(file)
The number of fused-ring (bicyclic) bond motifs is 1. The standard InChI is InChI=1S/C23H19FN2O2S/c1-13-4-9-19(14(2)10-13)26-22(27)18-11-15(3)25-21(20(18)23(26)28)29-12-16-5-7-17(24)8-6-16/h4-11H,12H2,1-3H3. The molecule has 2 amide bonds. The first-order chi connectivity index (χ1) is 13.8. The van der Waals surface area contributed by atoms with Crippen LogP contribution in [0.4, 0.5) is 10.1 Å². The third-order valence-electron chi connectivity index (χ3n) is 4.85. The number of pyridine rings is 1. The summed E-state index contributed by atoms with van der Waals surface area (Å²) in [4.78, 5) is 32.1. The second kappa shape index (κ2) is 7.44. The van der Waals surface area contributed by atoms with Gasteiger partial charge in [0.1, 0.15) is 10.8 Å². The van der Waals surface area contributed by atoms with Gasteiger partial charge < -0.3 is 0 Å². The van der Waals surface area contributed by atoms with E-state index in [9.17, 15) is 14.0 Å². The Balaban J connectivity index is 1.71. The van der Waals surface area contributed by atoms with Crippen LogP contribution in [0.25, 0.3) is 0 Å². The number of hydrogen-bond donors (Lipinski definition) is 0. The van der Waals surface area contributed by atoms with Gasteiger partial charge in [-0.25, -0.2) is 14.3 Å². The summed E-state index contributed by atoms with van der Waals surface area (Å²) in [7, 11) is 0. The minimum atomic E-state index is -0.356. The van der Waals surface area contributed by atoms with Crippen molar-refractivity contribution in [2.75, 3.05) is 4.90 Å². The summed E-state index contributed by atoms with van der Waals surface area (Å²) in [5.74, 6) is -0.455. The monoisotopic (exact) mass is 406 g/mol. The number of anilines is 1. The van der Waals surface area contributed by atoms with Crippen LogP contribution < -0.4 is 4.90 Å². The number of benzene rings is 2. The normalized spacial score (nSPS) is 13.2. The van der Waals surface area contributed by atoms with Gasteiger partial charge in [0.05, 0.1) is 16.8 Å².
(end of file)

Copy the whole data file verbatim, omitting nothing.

The number of fused-ring (bicyclic) bond motifs is 1. The standard InChI is InChI=1S/C23H19FN2O2S/c1-13-4-9-19(14(2)10-13)26-22(27)18-11-15(3)25-21(20(18)23(26)28)29-12-16-5-7-17(24)8-6-16/h4-11H,12H2,1-3H3. The molecule has 2 amide bonds. The first-order chi connectivity index (χ1) is 13.8. The van der Waals surface area contributed by atoms with Crippen LogP contribution in [0.4, 0.5) is 10.1 Å². The third-order valence-electron chi connectivity index (χ3n) is 4.85. The number of pyridine rings is 1. The summed E-state index contributed by atoms with van der Waals surface area (Å²) in [4.78, 5) is 32.1. The second kappa shape index (κ2) is 7.44. The van der Waals surface area contributed by atoms with Gasteiger partial charge in [0.1, 0.15) is 10.8 Å². The van der Waals surface area contributed by atoms with Gasteiger partial charge < -0.3 is 0 Å². The van der Waals surface area contributed by atoms with E-state index in [9.17, 15) is 14.0 Å². The Balaban J connectivity index is 1.71. The van der Waals surface area contributed by atoms with Crippen LogP contribution in [0.25, 0.3) is 0 Å². The number of hydrogen-bond donors (Lipinski definition) is 0. The van der Waals surface area contributed by atoms with Gasteiger partial charge in [-0.25, -0.2) is 14.3 Å². The summed E-state index contributed by atoms with van der Waals surface area (Å²) in [7, 11) is 0. The minimum atomic E-state index is -0.356. The van der Waals surface area contributed by atoms with Crippen molar-refractivity contribution in [2.75, 3.05) is 4.90 Å². The summed E-state index contributed by atoms with van der Waals surface area (Å²) in [5.74, 6) is -0.455. The monoisotopic (exact) mass is 406 g/mol. The number of anilines is 1. The van der Waals surface area contributed by atoms with Crippen LogP contribution < -0.4 is 4.90 Å². The number of benzene rings is 2. The normalized spacial score (nSPS) is 13.2. The van der Waals surface area contributed by atoms with Gasteiger partial charge in [0.05, 0.1) is 16.8 Å².